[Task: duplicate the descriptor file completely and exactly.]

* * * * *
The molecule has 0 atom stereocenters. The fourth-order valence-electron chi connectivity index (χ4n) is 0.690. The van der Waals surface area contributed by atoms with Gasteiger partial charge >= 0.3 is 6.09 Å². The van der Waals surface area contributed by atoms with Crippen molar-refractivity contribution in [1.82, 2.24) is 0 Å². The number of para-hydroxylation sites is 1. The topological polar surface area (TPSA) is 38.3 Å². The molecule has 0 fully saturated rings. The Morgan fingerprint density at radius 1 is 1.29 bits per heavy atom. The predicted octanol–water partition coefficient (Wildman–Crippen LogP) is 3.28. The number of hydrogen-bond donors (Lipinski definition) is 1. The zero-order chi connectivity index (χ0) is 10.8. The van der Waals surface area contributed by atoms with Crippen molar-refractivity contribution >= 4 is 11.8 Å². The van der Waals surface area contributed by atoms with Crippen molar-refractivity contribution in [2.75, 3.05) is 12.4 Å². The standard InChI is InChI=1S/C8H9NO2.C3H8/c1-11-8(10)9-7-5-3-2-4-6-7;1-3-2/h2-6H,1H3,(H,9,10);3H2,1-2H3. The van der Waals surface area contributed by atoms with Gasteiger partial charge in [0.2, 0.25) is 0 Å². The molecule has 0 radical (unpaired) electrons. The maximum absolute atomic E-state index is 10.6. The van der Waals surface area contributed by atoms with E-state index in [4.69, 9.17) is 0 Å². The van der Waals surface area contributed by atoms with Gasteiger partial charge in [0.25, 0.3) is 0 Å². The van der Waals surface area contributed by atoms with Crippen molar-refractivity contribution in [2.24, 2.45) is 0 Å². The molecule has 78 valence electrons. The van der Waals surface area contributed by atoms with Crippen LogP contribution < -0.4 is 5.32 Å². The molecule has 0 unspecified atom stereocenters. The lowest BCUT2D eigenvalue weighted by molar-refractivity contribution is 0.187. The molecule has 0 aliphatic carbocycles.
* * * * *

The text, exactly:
The molecule has 0 atom stereocenters. The fourth-order valence-electron chi connectivity index (χ4n) is 0.690. The van der Waals surface area contributed by atoms with Gasteiger partial charge >= 0.3 is 6.09 Å². The van der Waals surface area contributed by atoms with Crippen molar-refractivity contribution in [1.82, 2.24) is 0 Å². The number of para-hydroxylation sites is 1. The topological polar surface area (TPSA) is 38.3 Å². The molecule has 0 fully saturated rings. The Morgan fingerprint density at radius 1 is 1.29 bits per heavy atom. The predicted octanol–water partition coefficient (Wildman–Crippen LogP) is 3.28. The number of hydrogen-bond donors (Lipinski definition) is 1. The zero-order chi connectivity index (χ0) is 10.8. The van der Waals surface area contributed by atoms with Crippen molar-refractivity contribution >= 4 is 11.8 Å². The van der Waals surface area contributed by atoms with Crippen molar-refractivity contribution in [2.75, 3.05) is 12.4 Å². The standard InChI is InChI=1S/C8H9NO2.C3H8/c1-11-8(10)9-7-5-3-2-4-6-7;1-3-2/h2-6H,1H3,(H,9,10);3H2,1-2H3. The van der Waals surface area contributed by atoms with Gasteiger partial charge in [0.2, 0.25) is 0 Å². The molecule has 0 radical (unpaired) electrons. The maximum absolute atomic E-state index is 10.6. The van der Waals surface area contributed by atoms with E-state index in [4.69, 9.17) is 0 Å². The van der Waals surface area contributed by atoms with Gasteiger partial charge in [0.25, 0.3) is 0 Å². The van der Waals surface area contributed by atoms with Crippen molar-refractivity contribution in [2.24, 2.45) is 0 Å². The molecule has 78 valence electrons. The van der Waals surface area contributed by atoms with Crippen LogP contribution < -0.4 is 5.32 Å². The molecule has 0 unspecified atom stereocenters. The lowest BCUT2D eigenvalue weighted by molar-refractivity contribution is 0.187. The molecule has 0 aliphatic carbocycles.